Site Specific Safety Plans (SSSP)

What you need to know about producing a Site Specific Safety Plan (SSSP) for your project.

What is a Site Specific Safety Plan (SSSP)?

A Site Specific Safety Plan (SSSP) is an agreement between businesses working on a specific site that determines how health and safety will be managed. When used correctly, it ensures that site information is regularly updated and safety is monitored. This helps all businesses involved in a project comply with New Zealand's Health and Safety at Work Act.


A SSSP improves communication and makes work more efficient on site. Take for example scaffolding - one team may get this on site for a job, but if you are in the habit of sharing your site safety planning across all parties you’ll be able to see if any other teams need it later on for a separate job. It’s about working together and coordinating to make the site safer. 

Many major main contractors in New Zealand require a SSSP as a ‘must have’ for all sub-contractors to submit at the tendering process or at the least completed prior to work onsite. Being up to speed and having one prepared makes life easier for everyone.

The SSSP also acts as a step by step guide to ensure you meet all parts of your obligations under the new Legislation to record the following:

  • identifying and managing hazards
  • reporting accidents and incidents
  • training or supervising employees
  • preparing for emergencies – first aid and rescue plans
  • providing opportunities for employees to be involved in safety procedures

What's Inside?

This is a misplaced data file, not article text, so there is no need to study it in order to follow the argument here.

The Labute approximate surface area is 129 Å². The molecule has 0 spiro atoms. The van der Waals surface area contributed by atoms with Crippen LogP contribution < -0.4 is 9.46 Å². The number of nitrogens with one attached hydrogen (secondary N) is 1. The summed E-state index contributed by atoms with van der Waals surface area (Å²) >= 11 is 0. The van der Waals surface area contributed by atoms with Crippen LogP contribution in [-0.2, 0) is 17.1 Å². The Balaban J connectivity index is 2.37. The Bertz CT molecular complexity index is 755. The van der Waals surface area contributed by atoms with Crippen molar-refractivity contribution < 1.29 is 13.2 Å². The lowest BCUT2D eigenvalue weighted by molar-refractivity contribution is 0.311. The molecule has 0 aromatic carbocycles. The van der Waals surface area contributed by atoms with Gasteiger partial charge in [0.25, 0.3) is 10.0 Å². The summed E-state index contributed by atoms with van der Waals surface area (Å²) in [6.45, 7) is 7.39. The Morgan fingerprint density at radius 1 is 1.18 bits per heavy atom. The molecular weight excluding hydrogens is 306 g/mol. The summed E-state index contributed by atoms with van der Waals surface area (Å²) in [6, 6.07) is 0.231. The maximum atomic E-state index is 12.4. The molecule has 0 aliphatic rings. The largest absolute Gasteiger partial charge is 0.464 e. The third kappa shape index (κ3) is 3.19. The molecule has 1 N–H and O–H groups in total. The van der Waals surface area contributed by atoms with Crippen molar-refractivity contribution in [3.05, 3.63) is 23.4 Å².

1 - Agreement

This agreement establishes the basis on which businesses agree to work on a specific construction site.


2 - Site Job Hazard & Risk Register

This is used by the contractor to identify job-specific hazards.


3 - Task Analysis & Safe Work Method Statement

This register provides a tool for higher-risk activities. Higher risk is activities like confined-space or asbestos-related work.


4 - Hazardous Products & Substances Register

This is a register of products like glues, resins, solvents or fuels. You are required by law to have a completed register for every substance you bring to or use on site.


5 - Onsite Training and Competency Register

This register is a record of training, qualifications, experience and competencies for employees working on this site.


6 - Emergency Response Plan

This deals with any incidents that arise from activities requiring a rescue. Consider the roles and responsibilities for yourself, trained specialists, equipment operators, and emergency services.


7 - Site Safety Briefing / Toolbox Meeting

These are a means of structuring briefings and meetings in a logical way.


8 - Inspection Checklist
Inspection is a vital part of hazard management. Inspections range from specific (vehicles) to broad (sites), and differ from one industry or trade to another.


9 - Site Incident and Injury Register

This register records any incident that caused, or could have caused, harm to any person on-site.

What’s involved?

There are a number of ‘must do’s’ when it comes to a contractor and main contractor filling out a SSSP:

  • Both parties need to read the agreement to ensure it forms an accurate plan for the scope of work to be undertaken.
  • The agreement needs to be fully completed before any work starts on the site.
  • All questions need to be answered.
  • Both parties need to sign off the agreement for it to be valid.

Getting started:

The SSSP is free to download here. If you need help Site Safe has produced a free ‘Plain Safe’ help guide which guides you through each step. It’s important you fill out the agreement first as you may not need to complete all the nine forms.

Site Safe also runs a one day which assists you in completing a SSSP. It gives you a thorough understanding of the SSSP including job planning, registers, task analysis and toolbox meeting documentation.

To create a customised management plan to suit your individual needs, consultancy advice can be sought from a Site Safe or any H&S practitioner.